I recently finished Chuck Palahniuk's [one of my favorite satirical authors] Lullaby. It was wonderfully disturbing, as all Palahniuk's novels are. He has such an intriguing writing style. The sentences are short, the descriptions graphic.
He always brings something new, something perturbing to the table. It's a breath of fresh air in a reading world where everything has been done, redone, and done a few more times.
"The sound shivers through the walls, through the table, through the window frame, and into my finger. These distraction-oholics. These focus-ophobics. Old George Orwell got it backward. Big Brother isn't watching. He's singing and dancing. He's pulling rabbits out of a hat. Big Brother’s busy holding your attention every moment you're awake. He's making sure you're always distracted. He's making sure you're fully absorbed. He's making sure your imagination withers. Until it's as useful as your appendix. He's making sure your attention is always filled. And this being fed, it's worse than being watched. With the world always filling you, no one has to worry about what's in your mind. With everyone's imagination atrophied, no one will ever be a threat to the world."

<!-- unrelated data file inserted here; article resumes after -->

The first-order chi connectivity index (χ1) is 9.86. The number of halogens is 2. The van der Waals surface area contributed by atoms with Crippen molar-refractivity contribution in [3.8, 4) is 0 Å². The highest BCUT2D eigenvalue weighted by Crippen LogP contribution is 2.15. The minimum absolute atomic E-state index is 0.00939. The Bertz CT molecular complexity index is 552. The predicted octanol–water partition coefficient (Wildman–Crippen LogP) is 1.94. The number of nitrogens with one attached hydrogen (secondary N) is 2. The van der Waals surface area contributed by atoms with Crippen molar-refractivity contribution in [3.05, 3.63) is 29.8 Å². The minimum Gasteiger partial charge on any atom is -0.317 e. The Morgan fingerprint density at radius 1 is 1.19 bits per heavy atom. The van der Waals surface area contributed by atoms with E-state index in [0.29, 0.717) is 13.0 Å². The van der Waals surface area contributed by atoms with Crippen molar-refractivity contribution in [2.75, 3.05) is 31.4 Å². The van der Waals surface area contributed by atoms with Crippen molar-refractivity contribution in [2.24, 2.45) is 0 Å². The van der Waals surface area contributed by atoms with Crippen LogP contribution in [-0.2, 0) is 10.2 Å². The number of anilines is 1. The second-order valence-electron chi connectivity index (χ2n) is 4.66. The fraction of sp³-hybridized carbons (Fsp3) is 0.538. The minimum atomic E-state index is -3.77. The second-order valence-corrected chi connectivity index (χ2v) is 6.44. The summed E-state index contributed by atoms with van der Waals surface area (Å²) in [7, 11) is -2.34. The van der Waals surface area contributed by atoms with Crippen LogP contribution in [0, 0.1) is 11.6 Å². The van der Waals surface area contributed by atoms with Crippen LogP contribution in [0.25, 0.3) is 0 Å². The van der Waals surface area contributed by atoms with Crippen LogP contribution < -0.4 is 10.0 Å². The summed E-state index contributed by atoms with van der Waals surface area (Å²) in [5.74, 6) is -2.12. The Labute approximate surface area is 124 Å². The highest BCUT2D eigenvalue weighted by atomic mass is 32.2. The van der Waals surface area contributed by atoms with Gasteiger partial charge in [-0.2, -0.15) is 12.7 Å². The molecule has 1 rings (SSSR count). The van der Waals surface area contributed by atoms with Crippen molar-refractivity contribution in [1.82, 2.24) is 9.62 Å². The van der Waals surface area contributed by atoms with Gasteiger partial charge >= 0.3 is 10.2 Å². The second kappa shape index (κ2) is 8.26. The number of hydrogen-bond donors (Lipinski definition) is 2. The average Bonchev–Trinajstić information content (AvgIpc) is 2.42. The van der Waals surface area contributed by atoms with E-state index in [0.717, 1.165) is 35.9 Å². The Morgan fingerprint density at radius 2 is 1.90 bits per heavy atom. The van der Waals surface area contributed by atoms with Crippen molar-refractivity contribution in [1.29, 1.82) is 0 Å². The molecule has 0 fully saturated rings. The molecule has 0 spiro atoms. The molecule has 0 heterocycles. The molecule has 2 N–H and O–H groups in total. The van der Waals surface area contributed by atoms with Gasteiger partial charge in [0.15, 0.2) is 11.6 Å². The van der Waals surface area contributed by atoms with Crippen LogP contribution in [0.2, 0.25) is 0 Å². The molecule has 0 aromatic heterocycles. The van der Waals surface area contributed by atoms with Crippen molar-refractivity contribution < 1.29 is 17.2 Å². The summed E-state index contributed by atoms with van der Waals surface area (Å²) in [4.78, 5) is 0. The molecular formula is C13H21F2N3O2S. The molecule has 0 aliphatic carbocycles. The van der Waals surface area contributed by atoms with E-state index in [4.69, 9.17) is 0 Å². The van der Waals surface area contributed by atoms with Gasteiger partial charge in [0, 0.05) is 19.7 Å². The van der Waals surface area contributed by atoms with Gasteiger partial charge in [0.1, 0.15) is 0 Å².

I'm taking Writing a Novel in the fall. The title of the class properly implies what I will be doing.I'm more than a tad nervous. When I read authors like Chuck Palahnuik, who practically poops originality, it makes me even more apprehensive. His writing is so unique and distinct. Not only is his style superb, his stories are completely different from anything else you will ever read. I mean Lullaby was about a journalist who discovered a poem that could kill people. He would just recite it in his head and BAM. They're dead. Gone. Sayonara.
I can't help but wonder if I ever be able to make my mark in the publishing world.
When Chuck first submitted his manuscript, he was instantly rejected. The publishing house thought he was too dark, too disturbing. Instead of hanging his head, he went back and made it even darker. He worked hard. He wasn't afraid of taking a risk. A big one. A few months later, another house picked him up, and, well, let's just say they haven't regretted it.
I don't know what I'm doing. Next semester may kill me, really.
I can't pull amazing plots from my buns like CP. I enjoy taking others' ideas and transforming them into something great. Hence, why I want to be an editor. But this class requires writing, coming up with my own story. It makes me nervous.
I need to work toward become a writing-oholic, and shy away
from my risk-ophobic tendencies. That and I need inspiration for a novel.